There are also domestic considerations. Almost universally, Turks are proud of their country’s historic reemergence in world affairs for the first time in nearly one hundred years and resentful of those who criticize it, particularly when those critics’ policies—in Iraq, Afghanistan, and on Israel-Palestine, among other issues—seem to Turks to have been deeply flawed. At the same time, Turkey’s own society is polarized. Suspicion of Prime Minister Erdogan, his colleagues, and their agenda runs deep. Antipathy about and opposition to many specific policies toward Israel, the Arab world, Iran, the United States, and Russia are substantial. Turkey’s ability to play an effective role and fashion more effective partnerships with the other Euro-Atlantic states depends in real measure on how these internal tensions are resolved, and the degree to which Ankara is seen to be acting at home and abroad in ways consistent with its modern secular and democratic character.
The Turkish dimension of the Euro-Atlantic enterprise, therefore, has two sides, and dealing with both in a balanced and frank fashion constitutes—for Turks as well as their Euro-Atlantic partners—the core challenge.
Challenges and Opportunities
I. Turkey and the European Union
Like Russia, Turkey is a crucial European player whose relations with a key European institution are problematic and whose imperfect integration into European structures remains a challenge that clouds the vision of a Euro-Atlantic Security Community. But whereas Russia is decidedly skeptical about the North Atlantic Treaty Organization (NATO), Turkey’s political culture and public have for decades expressed an eagerness to be part of the EU. That eagerness has not been reciprocated in all European capitals. Whether opposition to Turkey’s entry reflects fears over bringing more Muslims into the community, jealousy that a state the size of Turkey will diminish the power and influence of others in EU institutions, or a genuine conviction that imperfect democracy and alienated neighbors make Turkey unfit for membership, the underlying reality is that much of Europe does not have a good understanding of contemporary Turkey—or, in fact, a desire to understand it.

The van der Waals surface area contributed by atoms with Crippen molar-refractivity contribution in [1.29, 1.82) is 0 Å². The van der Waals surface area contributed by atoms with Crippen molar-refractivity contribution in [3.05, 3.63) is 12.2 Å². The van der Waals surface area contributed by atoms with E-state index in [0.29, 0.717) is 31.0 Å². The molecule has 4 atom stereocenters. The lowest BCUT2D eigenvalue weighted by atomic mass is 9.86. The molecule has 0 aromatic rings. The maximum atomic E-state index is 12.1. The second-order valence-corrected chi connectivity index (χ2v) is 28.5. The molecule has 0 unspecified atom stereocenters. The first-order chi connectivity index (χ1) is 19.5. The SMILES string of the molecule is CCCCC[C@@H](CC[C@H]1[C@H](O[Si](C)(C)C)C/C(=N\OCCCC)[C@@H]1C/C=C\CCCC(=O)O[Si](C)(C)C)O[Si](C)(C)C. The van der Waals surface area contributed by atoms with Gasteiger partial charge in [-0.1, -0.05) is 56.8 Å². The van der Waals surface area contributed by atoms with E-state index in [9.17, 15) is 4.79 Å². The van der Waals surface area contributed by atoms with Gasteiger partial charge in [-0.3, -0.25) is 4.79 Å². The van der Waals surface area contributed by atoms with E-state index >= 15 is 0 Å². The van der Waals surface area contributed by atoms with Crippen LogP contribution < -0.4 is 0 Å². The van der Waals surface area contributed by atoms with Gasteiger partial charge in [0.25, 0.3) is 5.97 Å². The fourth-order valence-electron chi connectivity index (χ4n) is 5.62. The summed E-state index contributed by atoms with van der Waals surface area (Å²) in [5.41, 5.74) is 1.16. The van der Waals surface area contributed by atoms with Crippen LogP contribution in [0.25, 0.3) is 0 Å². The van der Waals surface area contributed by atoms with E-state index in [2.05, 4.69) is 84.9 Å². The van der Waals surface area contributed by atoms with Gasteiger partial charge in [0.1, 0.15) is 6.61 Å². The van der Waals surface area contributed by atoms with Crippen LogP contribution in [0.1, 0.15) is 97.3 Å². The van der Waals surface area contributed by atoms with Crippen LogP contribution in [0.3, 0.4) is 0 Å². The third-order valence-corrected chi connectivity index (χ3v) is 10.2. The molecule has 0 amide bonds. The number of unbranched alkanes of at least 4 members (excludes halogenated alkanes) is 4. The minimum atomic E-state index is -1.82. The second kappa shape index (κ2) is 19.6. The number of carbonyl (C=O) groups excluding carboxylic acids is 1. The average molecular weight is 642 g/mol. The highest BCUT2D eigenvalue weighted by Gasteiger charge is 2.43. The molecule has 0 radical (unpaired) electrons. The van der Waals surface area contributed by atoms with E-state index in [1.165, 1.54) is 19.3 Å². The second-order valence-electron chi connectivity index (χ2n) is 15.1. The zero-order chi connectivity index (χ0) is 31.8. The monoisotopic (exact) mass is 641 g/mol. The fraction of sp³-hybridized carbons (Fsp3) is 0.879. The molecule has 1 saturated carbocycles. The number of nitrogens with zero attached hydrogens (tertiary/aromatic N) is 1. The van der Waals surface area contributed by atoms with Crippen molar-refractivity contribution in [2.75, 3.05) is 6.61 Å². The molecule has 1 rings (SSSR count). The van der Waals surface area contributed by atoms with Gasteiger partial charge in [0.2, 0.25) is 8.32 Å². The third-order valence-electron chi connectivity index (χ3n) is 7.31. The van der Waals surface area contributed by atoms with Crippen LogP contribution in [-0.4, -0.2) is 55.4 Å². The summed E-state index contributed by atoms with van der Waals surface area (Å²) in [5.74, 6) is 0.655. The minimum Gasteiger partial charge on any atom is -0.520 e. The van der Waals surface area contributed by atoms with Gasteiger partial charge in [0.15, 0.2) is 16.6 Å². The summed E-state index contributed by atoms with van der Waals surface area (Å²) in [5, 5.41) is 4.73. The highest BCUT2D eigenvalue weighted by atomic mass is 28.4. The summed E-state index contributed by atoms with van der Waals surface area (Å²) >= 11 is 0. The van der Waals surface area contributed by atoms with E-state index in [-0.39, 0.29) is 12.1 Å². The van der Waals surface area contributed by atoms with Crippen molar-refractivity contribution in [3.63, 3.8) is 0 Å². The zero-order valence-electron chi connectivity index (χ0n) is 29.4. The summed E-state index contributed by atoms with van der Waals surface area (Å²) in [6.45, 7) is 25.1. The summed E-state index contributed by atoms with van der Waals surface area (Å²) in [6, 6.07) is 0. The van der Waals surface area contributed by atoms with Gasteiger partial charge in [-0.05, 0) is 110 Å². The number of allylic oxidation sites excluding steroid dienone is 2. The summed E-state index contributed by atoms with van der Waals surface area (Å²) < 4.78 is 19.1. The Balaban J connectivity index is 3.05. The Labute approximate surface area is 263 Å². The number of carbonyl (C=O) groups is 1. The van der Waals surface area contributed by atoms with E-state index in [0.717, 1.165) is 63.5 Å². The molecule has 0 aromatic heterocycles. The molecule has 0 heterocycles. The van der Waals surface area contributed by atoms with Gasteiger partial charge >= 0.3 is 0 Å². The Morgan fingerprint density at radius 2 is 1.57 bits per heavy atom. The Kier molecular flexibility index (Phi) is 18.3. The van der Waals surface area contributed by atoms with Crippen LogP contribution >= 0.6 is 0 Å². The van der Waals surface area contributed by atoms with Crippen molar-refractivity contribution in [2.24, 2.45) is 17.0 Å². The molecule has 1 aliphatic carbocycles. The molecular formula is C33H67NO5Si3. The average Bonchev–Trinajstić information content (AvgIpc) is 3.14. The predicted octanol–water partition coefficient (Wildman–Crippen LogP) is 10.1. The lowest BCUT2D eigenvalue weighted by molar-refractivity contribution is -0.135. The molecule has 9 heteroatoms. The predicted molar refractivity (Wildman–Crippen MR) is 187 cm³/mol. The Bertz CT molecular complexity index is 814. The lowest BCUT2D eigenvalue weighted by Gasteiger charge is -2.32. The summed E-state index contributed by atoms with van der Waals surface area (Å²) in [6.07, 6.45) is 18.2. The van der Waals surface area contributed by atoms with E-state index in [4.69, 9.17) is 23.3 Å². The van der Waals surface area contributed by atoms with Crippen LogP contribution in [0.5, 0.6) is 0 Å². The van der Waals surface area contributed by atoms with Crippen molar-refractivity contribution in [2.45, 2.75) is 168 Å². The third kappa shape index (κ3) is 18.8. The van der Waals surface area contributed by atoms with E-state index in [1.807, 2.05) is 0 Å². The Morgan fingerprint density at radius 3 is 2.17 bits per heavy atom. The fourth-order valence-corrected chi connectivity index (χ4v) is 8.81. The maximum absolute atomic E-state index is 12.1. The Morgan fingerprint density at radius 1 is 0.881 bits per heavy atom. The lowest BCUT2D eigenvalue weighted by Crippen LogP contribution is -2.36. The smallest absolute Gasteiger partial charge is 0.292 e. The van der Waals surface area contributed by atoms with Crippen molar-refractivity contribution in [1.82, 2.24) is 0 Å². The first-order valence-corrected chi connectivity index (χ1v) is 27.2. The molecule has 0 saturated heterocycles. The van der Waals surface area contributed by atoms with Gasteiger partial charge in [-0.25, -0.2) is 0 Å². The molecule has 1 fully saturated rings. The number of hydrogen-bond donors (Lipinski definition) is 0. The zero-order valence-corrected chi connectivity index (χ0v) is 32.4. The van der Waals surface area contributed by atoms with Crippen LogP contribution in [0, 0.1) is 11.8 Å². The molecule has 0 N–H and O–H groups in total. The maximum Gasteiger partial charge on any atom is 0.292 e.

Turkish-EU relations are characterized by paralysis, if not enmity. Far more negotiations chapters are off-limits than are open to negotiation, and, since no chapters can be closed, the talks, as they drag on year after year, lack an obvious end point. Fewer and fewer Europeans now speak about how and why Turkey should be part of the EU. The same holds true for Turkey, where leaders in Ankara have largely failed to make the case to their public of why it is a vital national interest to be a part of the EU. To the contrary, their repeated complaints about double standards and moving EU goalposts have halved public support for Turkey’s EU accession project in just six years. So few Turks now expect the country will ever gain admission to the EU that this prospect’s apparent hopelessness seems barely to be a political issue. Starved of oxygen on all sides, the negotiations are slowly suffocating.
The Turkish-EU relationship is fraught with structural and political problems. The 2004 decision to admit Cyprus even in the absence of a peace settlement there meant that Nicosia could veto any affirmative EU step in the talks with Turkey and that it could use Turkey’s accession process as leverage in its UN-led negotiations with the Turkish Cypriots. The Cyprus issue has also amounted to a fig leaf behind which EU opponents could hide. Indeed, barely a year after their historic October 2005 decision to open accession negotiations with Turkey, EU leaders were maneuvered into circumscribing those negotiations by Cyprus and Ankara’s other EU critics.